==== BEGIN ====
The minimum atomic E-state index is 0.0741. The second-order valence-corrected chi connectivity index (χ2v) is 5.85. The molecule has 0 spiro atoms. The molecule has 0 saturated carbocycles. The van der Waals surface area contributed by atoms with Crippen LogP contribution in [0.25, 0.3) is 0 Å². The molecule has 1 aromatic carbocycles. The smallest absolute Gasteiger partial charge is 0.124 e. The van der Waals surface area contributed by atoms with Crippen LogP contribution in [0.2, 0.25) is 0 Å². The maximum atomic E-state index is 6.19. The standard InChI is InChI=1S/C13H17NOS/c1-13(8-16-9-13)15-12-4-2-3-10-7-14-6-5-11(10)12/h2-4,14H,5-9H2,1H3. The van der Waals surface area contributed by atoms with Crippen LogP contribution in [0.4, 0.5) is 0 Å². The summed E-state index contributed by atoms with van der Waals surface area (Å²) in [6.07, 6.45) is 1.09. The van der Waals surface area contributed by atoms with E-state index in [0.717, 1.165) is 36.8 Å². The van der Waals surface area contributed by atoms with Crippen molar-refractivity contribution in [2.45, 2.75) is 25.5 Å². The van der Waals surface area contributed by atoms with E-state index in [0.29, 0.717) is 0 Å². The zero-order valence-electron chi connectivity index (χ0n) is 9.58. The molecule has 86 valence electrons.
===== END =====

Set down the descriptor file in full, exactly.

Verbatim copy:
The minimum atomic E-state index is 0.0741. The second-order valence-corrected chi connectivity index (χ2v) is 5.85. The molecule has 0 spiro atoms. The molecule has 0 saturated carbocycles. The van der Waals surface area contributed by atoms with Crippen LogP contribution in [0.25, 0.3) is 0 Å². The molecule has 1 aromatic carbocycles. The smallest absolute Gasteiger partial charge is 0.124 e. The van der Waals surface area contributed by atoms with Crippen LogP contribution in [0.2, 0.25) is 0 Å². The maximum atomic E-state index is 6.19. The standard InChI is InChI=1S/C13H17NOS/c1-13(8-16-9-13)15-12-4-2-3-10-7-14-6-5-11(10)12/h2-4,14H,5-9H2,1H3. The van der Waals surface area contributed by atoms with Crippen LogP contribution in [0.4, 0.5) is 0 Å². The summed E-state index contributed by atoms with van der Waals surface area (Å²) in [6.07, 6.45) is 1.09. The van der Waals surface area contributed by atoms with E-state index in [0.717, 1.165) is 36.8 Å². The van der Waals surface area contributed by atoms with Crippen molar-refractivity contribution in [2.45, 2.75) is 25.5 Å². The van der Waals surface area contributed by atoms with E-state index in [0.29, 0.717) is 0 Å². The zero-order valence-electron chi connectivity index (χ0n) is 9.58. The molecule has 86 valence electrons.